WHAT THE BUTLER SAW: Joe Orton
Curve Theatre, Leicester to 18 March 2017
Runs: 2h, one interval
BO: 0116 242 3595
Review Alexander Ray Edser, 09 03 17
Not for the faint-hearted but it still works fine
BUTLER is Orton’s last play. Written in 1969 it is brilliantly plotted as a traditional farce; the action is unremitting and the language sparkles and crackles. It is an almost maniacal mixture of sex, sexual innuendo, and insanity. This is Orton grabbing the establishment by its genii Talia and beating it up; fuelled with anger and impishness all sacred cows must fall. Thrilling, herein lies the dangers too; it is almost too fast, there are almost too many superbly crafted lines, and most of all, is the humour which smashed taboos in its time now tasteless?
Foster’s production and perhaps the Leicester audience prove that the humour still works, and that although we may feel uncomfortable, the laughs come aplenty. This is an extremely difficult script to bring to life. The Curve team did not entirely succeed in the first half; there was a tendency to rush and there was a hard acoustic with a reverberation which further muddied the dialogue. In the second half, though, both these problems seemed resolved. The acoustic was warmer, and the company sat back on the material, they relaxed with it allowing the play to find its own rhythm and it truly came alive.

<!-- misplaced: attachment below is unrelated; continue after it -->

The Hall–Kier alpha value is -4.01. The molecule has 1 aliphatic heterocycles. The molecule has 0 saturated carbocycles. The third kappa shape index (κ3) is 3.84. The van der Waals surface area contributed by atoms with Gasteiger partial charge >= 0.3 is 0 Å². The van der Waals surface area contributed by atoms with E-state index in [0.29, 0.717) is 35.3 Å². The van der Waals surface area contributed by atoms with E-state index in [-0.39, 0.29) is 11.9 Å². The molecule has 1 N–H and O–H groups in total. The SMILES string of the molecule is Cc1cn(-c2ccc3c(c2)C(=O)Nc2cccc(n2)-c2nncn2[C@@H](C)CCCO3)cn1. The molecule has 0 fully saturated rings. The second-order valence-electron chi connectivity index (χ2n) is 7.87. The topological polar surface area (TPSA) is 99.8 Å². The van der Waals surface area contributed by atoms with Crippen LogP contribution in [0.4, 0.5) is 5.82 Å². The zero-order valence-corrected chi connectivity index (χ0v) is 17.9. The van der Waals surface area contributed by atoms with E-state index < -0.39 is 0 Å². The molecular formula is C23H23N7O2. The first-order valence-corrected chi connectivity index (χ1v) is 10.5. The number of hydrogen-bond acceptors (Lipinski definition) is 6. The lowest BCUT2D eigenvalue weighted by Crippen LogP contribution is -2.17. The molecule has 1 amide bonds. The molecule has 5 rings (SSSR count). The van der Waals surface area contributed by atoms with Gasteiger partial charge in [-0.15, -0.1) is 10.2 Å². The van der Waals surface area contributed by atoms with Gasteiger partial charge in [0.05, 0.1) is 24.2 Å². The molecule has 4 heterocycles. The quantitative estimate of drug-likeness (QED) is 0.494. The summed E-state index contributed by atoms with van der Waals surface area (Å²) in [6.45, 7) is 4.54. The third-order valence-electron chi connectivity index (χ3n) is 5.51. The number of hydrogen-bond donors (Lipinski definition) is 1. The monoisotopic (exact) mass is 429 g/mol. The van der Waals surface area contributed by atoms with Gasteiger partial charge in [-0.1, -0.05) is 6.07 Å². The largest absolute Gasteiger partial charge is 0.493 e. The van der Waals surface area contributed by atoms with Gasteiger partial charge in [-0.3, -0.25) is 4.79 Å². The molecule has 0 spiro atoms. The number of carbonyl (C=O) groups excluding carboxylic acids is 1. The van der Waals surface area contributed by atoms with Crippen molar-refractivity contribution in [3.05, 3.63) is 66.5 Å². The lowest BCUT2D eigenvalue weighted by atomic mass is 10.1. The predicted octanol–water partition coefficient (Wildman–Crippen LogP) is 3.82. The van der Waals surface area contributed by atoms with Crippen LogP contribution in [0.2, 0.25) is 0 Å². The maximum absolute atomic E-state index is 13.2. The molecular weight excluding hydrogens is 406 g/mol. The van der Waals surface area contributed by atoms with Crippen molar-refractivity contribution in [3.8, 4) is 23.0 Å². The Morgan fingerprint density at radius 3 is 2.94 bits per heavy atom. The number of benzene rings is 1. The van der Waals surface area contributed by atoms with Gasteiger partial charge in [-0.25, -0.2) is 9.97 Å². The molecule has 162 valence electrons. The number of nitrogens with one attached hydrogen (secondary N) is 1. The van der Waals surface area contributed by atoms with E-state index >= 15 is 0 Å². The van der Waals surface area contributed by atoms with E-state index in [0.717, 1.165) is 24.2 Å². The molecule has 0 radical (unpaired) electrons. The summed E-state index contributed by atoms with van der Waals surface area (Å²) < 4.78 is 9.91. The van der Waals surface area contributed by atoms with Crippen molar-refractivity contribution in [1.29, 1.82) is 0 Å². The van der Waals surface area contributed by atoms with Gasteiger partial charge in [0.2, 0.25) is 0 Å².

The performance I saw is naturally early in the run; it is likely the production is finding its feet. On the evidence of the second half, this will settle to a fine production, that proves the play is not only of its age but for our time too.
A strong company; once they relaxed handling text and action with aplomb. Rufus Hound provides a Dr Prentice rooted in the real world, and increasingly out of his depth (the character that is.) Jasper Britton is a strong Dr Rance confidently expressing sanity while clearly demonstrating to us he is as mad as the veritable Hatter.
Nikolai Foster makes a bold choice to revive this dangerous play and has successfully unlocked the madness with reality. Michael Taylor’s white setting is both harshly clinical and stylishly modern.
Rufus Hound: Dr Prentice
Ravi Audial: Sergeant Match
Jasper Britton: Dr Rance
Jack Holden: Nicholas
Dakota Blue Richards: Geraldine
Catherine Russell: Mrs Prentice
Director: Nikolai Foster
Designer: Michael Taylor